Summer to Fall Mixed Leafy Trial
Kale, endive, and cress in NFT production in Ohio
By: Dr. Natalie Bumgarner
While lettuce fills a large majority of the spaces in most greenhouse nutrient film technique (NFT) systems in the US, there are many other crops that can be profitable for growers in these systems. In addition to herbs, other leafy crops, such as kale, cress and endive are currently being investigated by growers to address specialty markets. In recent years, more growers are experimenting with these varied leafy crops. However, less is known about crop productivity and timing in relation to both cultivar and seasonal impacts. It is also important to note that unlike bibb and some other lettuce types, most kale, endive and cress are not specifically bred and developed for controlled environment production. So, there is a potential for greater seasonal variability in production than is seen in some of the common bibb lettuce crops. This trial was designed to evaluate a selection of kale and other leafy crops through a range of summer to fall conditions to evaluate their potential for greenhouse growers in the Midwest and Northeast. This trial obviously only used a portion of the cultivars available, but was intended to provide information for future more extensive trials.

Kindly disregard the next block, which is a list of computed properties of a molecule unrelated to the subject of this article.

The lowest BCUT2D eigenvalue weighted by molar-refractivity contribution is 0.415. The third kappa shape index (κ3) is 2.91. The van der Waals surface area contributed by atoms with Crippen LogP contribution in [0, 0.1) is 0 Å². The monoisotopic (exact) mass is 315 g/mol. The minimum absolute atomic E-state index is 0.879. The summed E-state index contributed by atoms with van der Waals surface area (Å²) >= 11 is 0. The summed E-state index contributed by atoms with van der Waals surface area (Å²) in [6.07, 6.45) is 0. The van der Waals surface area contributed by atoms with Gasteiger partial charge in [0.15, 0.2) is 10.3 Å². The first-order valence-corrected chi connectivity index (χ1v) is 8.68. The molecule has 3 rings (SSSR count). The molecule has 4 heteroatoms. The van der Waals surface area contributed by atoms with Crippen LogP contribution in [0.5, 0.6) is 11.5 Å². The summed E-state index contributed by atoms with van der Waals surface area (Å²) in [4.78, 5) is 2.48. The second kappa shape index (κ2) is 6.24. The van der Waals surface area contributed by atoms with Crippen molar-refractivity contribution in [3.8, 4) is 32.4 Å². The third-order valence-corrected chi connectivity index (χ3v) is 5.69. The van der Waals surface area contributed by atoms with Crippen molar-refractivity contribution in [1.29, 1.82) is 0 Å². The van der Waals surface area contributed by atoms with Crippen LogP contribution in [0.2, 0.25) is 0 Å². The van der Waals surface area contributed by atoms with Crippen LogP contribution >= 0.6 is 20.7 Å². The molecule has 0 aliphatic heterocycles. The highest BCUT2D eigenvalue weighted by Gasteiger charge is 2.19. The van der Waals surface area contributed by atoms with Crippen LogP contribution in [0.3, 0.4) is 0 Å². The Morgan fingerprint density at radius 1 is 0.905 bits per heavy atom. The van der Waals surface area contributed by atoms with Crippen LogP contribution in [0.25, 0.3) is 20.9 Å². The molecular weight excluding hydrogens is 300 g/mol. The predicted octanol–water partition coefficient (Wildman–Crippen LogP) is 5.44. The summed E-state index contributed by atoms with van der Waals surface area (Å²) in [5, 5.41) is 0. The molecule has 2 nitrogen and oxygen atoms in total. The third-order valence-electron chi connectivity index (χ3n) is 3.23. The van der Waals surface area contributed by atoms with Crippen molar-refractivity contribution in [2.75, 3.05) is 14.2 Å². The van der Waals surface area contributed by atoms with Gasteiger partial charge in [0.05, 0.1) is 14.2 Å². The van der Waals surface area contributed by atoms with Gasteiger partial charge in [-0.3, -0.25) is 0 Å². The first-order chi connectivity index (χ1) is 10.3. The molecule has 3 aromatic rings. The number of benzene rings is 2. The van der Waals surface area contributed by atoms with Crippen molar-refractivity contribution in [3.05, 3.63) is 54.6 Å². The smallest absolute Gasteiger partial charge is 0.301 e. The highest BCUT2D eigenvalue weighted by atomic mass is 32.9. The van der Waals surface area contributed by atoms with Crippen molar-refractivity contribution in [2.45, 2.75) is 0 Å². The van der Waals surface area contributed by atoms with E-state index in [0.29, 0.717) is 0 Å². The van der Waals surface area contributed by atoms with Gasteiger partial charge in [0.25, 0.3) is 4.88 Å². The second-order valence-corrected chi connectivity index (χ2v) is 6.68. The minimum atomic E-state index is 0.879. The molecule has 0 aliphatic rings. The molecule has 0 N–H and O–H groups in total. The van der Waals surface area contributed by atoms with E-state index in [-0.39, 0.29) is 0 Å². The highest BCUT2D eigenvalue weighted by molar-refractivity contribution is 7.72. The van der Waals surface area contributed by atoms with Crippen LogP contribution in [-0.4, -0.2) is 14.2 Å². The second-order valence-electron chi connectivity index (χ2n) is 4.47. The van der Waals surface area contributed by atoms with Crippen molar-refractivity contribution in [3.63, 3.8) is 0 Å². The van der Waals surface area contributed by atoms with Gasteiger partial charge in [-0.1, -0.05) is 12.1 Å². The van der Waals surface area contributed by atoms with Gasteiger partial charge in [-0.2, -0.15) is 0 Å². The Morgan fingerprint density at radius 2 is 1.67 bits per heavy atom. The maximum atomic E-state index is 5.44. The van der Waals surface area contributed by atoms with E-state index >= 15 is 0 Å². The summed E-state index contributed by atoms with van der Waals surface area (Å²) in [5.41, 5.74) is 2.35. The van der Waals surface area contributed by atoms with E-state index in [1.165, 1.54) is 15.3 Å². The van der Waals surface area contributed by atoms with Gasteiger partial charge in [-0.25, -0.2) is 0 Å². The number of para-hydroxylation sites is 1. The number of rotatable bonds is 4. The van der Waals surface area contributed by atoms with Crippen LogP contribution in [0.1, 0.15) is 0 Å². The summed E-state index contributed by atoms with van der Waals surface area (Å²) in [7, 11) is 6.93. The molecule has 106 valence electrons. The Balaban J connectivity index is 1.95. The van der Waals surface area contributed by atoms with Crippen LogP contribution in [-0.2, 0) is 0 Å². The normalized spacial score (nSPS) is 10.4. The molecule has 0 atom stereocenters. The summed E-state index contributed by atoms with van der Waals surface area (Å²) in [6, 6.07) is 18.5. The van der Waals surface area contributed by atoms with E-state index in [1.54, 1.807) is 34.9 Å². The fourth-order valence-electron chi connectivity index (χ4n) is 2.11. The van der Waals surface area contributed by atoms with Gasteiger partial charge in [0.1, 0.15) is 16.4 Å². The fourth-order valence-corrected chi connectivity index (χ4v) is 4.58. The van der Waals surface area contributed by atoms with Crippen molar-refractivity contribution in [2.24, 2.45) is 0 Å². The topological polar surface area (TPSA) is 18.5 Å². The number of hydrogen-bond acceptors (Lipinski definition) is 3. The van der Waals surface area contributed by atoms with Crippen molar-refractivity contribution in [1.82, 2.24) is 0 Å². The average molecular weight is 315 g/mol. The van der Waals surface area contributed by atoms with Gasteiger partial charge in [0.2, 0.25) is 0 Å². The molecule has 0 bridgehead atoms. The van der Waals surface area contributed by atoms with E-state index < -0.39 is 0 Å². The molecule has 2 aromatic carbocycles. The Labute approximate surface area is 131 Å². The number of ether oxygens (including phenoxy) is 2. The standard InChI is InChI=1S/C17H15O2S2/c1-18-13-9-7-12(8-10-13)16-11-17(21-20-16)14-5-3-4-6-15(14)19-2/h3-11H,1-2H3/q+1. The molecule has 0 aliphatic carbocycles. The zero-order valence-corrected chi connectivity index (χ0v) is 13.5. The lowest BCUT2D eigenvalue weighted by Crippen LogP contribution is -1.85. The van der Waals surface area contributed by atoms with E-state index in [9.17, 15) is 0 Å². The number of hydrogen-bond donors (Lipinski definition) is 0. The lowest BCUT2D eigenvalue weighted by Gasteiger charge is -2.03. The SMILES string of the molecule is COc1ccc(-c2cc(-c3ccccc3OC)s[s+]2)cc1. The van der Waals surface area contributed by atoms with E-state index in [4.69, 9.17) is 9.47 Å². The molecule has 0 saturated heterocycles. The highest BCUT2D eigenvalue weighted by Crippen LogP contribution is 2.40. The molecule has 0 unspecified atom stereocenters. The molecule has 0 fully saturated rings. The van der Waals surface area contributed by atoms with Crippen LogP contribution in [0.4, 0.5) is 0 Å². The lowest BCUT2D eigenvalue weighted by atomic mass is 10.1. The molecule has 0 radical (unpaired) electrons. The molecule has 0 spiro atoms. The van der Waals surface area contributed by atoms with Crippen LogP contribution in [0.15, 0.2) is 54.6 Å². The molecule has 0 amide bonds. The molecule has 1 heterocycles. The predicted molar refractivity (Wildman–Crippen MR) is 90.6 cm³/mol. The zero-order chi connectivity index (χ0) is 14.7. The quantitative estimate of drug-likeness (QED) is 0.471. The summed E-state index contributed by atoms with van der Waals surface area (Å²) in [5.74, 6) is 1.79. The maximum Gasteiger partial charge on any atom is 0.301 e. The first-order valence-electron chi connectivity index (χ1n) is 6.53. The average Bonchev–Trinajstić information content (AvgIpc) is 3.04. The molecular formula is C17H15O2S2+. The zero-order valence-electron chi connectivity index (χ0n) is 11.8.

Timing and Conditions
* Watercress was seeded with multiple seeds per cube as is typical in production, but this increased the yield variability. Additionally the multiple plants grew together and created difficulty in accurately assessing yield per cube, so those comprised data are not presented, and a more upright cultivar was chosen for the next two runs of the trial.
Daily Biomass Accumulation
Some thoughts on the trial
• My final comments are based on both data and observations and discussions with growers. When growing alternative leafy crops, like kale, endive, and cress, it is essential to know your market and select cultivars based on the needs of your buyers and your productivity. The cress is an example of that fact in that the highest biomass producing cultivars may have been less marketable due to their difficult to manage size. In the kale, there were large differences in cultivar biomass production and appearance. It may well be that the most desirable cultivars for buyers may not be the most productive. So, growers need to be aware of the production capacity so that prices can be properly established. This knowledge and preparation will enable growers to best capitalize on the demand for these less common leafy crops.
|Red Russian Kale- 20 days after seeding|
|Red Russian Kale- At harvest (38 days after seeding)|
|Starbor Kale- 20 days after seeding|
|Starbor Kale- 38 days after seeding|
|Toscano- 20 days after seeding|
|Toscano- 38 days after seeding|
|Cress 38 days after seeding|
|Cress- 20 days after seeding|
|Endive- 38 days after seeding|
|Endive- 20 days after seeding|